Carbon-Neutral Company Uses Innovative Method to Drastically Reduce Expenses

An engineer by training, Meyerowitz leans heavily on that concept at Clairity Technology, the direct air capture startup he founded in 2022. The company is currently working on the next size up, which should be able to capture one metric ton per year. Clairity is one of the latest entrants into the direct air capture (DAC) market, where companies compete to remove carbon dioxide from the atmosphere at the lowest cost. He and his team, now eight strong, have designed a box that’s “good enough” to capture carbon dioxide over 80% purity, he said. By using carbon dioxide as an ingredient, “it improves the quality of the concrete.

The “80/20” rule. “Diminishing returns”. The “good enough” principle. These are concepts that engineer Glen Meyerowitz heavily relies on at his direct air capture startup, Clairity Technology. Unlike other companies in the carbon capture market, Meyerowitz believes in finding a balance rather than striving for perfection.

In an exclusive interview with TechCrunch, Meyerowitz explains that most of the competitors in the industry are focused on producing a near-pure stream of carbon dioxide, with a purity of 99% or higher. However, he argues that this level of purity is unnecessary.

“Most folks out there, pretty much everyone else that we’re familiar with, is looking to generate these high-purity CO2 streams, 99-plus-percent pure. That matches, historically, what we as a species have generated, but there doesn’t seem to be a great reason beyond that,” he says.

Clairity recently secured a $6.75 million seed round, led by Initialized Capital and Lowercarbon Capital. The company is currently working on a prototype capable of capturing 1 metric ton per year, with plans to deploy a pilot plant by the end of the year that can capture 100 times that amount.

One of the main advantages of Clairity’s approach is cost-efficiency. By focusing on a lower purity level, Meyerowitz explains that the company can design its technology with lower precision in mind, ultimately saving on costs.

  • Direct air capture (DAC) is an emerging market where companies compete to remove carbon dioxide from the atmosphere at the lowest cost.
  • DAC is crucial to combatting climate change, as acknowledged by experts who predict that we will need some form of direct air capture to rein in carbon dioxide levels and avoid severe consequences.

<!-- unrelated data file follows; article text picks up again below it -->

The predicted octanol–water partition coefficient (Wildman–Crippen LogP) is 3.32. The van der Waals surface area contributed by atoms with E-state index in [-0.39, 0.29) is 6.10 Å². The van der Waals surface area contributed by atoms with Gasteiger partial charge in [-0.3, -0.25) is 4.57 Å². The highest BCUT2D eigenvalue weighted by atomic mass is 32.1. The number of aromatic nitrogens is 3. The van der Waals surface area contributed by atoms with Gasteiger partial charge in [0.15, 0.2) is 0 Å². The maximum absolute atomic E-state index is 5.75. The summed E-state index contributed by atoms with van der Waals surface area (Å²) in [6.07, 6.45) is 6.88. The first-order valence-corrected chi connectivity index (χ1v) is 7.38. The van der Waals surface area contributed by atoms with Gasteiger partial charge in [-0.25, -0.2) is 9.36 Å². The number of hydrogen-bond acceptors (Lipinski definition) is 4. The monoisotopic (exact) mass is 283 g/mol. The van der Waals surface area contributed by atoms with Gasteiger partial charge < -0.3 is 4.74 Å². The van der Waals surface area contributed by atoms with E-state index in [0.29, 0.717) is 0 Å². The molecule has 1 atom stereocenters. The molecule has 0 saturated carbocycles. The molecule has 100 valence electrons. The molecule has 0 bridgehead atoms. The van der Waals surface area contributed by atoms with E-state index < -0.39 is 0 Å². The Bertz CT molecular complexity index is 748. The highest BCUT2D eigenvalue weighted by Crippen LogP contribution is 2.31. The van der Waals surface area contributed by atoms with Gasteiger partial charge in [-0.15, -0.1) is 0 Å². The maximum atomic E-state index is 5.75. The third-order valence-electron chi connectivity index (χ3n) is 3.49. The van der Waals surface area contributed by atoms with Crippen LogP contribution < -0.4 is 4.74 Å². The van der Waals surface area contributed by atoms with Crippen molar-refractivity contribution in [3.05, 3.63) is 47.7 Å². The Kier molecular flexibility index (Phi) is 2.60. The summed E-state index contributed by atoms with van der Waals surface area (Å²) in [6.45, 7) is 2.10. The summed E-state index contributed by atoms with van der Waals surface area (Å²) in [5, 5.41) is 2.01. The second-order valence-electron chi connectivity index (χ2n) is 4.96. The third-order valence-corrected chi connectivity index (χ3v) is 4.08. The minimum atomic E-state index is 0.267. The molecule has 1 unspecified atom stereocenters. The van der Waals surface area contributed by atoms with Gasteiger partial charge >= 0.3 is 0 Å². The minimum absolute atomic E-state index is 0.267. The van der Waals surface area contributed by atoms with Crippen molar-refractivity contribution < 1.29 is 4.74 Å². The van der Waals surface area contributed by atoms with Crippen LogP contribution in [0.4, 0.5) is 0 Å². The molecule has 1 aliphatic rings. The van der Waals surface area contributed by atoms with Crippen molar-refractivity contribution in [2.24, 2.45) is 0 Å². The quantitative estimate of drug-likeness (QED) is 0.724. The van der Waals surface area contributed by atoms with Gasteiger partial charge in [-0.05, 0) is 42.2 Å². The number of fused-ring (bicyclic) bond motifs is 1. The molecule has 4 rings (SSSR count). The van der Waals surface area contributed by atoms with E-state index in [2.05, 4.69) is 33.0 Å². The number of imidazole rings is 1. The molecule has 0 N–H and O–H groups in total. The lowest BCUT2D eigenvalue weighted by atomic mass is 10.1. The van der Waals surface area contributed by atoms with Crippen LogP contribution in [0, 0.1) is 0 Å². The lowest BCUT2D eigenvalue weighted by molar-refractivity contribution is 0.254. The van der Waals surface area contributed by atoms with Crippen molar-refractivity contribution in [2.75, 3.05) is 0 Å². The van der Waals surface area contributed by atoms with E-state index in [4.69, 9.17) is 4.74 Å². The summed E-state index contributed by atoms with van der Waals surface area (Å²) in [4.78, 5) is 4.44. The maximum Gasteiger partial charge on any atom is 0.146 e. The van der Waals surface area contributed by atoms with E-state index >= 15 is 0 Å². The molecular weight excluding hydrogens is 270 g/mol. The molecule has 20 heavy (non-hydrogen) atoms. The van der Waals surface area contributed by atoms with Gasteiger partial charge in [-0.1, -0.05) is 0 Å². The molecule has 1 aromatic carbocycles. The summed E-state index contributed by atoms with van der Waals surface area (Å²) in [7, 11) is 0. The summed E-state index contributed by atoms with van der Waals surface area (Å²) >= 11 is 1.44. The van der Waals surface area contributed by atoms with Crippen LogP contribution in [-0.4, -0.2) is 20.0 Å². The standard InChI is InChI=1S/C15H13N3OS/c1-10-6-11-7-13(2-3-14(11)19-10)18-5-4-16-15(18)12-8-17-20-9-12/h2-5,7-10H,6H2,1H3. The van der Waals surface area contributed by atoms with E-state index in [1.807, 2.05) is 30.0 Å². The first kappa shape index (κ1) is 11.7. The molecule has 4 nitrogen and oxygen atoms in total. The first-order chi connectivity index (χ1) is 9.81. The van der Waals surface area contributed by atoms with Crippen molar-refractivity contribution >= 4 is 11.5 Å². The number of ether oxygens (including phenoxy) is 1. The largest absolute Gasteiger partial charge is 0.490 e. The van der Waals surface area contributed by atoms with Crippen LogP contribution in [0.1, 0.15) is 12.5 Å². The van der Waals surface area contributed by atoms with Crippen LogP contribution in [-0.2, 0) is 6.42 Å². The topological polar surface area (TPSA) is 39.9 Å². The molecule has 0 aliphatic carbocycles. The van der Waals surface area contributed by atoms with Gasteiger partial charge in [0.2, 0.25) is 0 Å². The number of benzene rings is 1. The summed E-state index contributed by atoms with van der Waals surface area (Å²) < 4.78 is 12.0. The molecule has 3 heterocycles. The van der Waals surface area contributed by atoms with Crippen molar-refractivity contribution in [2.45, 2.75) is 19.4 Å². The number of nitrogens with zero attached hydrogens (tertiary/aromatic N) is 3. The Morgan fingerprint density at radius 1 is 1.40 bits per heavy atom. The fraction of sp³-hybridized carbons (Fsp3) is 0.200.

• Currently, DAC is considered too expensive, with costs ranging from $600 to $1,000 per metric ton of CO2 – well beyond what experts predict the market can sustain.
  • Meyerowitz believes that the pursuit of purity is a contributing factor to this high cost. He and his team have designed a box that captures over 80% purity, which they believe is “good enough” for many applications.
  • While the impurities present in Clairity’s gas stream may limit its usability, there are still many industries that can benefit from utilizing this captured CO2, such as in the production of concrete.
  • (quote from Meyerowitz about concrete)
  • One of the key advantages of Clairity’s technology is the use of cheaper sorbent materials, such as sodium carbonate or potassium carbonate, which are widely available and can be readily purchased.
  • The company plans to expand its operations by replicating its modular components and building several large facilities in the future.
  • Currently, the biggest challenge for Clairity is the high cost of DAC and finding customers who are willing to pay for carbon credits generated through this process.
  • The Inflation Reduction Act will provide some financial support to companies like Clairity, offering carbon credits for the use and permanent sequestration of captured carbon.
  • DAC is an energy-intensive operation, but Meyerowitz explains that his company’s technology will likely use a similar amount of energy as their competitors. However, with a lower focus on purity and a cap-ex advantage, Clairity hopes to become a leading player in the DAC market.
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Dylan Williams

Dylan Williams is a multimedia storyteller with a background in video production and graphic design. He has a knack for finding and sharing unique and visually striking stories from around the world.

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